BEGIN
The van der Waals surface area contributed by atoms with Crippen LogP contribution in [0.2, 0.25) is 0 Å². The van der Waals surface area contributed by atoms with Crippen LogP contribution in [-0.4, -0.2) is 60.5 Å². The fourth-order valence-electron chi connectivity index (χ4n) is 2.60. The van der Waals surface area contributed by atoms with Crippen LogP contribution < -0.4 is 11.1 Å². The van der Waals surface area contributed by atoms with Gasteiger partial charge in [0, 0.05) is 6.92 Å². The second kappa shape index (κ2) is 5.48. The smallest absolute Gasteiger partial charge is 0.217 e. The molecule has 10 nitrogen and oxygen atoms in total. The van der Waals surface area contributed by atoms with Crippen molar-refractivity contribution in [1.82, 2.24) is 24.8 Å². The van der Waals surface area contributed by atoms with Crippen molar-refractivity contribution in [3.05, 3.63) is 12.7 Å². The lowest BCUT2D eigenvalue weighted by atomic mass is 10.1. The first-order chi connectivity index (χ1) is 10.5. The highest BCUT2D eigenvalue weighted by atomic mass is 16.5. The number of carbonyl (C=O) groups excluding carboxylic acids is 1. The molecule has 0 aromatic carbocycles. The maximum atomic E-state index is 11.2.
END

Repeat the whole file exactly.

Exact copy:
The van der Waals surface area contributed by atoms with Crippen LogP contribution in [0.2, 0.25) is 0 Å². The van der Waals surface area contributed by atoms with Crippen LogP contribution in [-0.4, -0.2) is 60.5 Å². The fourth-order valence-electron chi connectivity index (χ4n) is 2.60. The van der Waals surface area contributed by atoms with Crippen LogP contribution < -0.4 is 11.1 Å². The van der Waals surface area contributed by atoms with Gasteiger partial charge in [0, 0.05) is 6.92 Å². The second kappa shape index (κ2) is 5.48. The smallest absolute Gasteiger partial charge is 0.217 e. The molecule has 10 nitrogen and oxygen atoms in total. The van der Waals surface area contributed by atoms with Crippen molar-refractivity contribution in [1.82, 2.24) is 24.8 Å². The van der Waals surface area contributed by atoms with Crippen molar-refractivity contribution in [3.05, 3.63) is 12.7 Å². The lowest BCUT2D eigenvalue weighted by atomic mass is 10.1. The first-order chi connectivity index (χ1) is 10.5. The highest BCUT2D eigenvalue weighted by atomic mass is 16.5. The number of carbonyl (C=O) groups excluding carboxylic acids is 1. The molecule has 0 aromatic carbocycles. The maximum atomic E-state index is 11.2.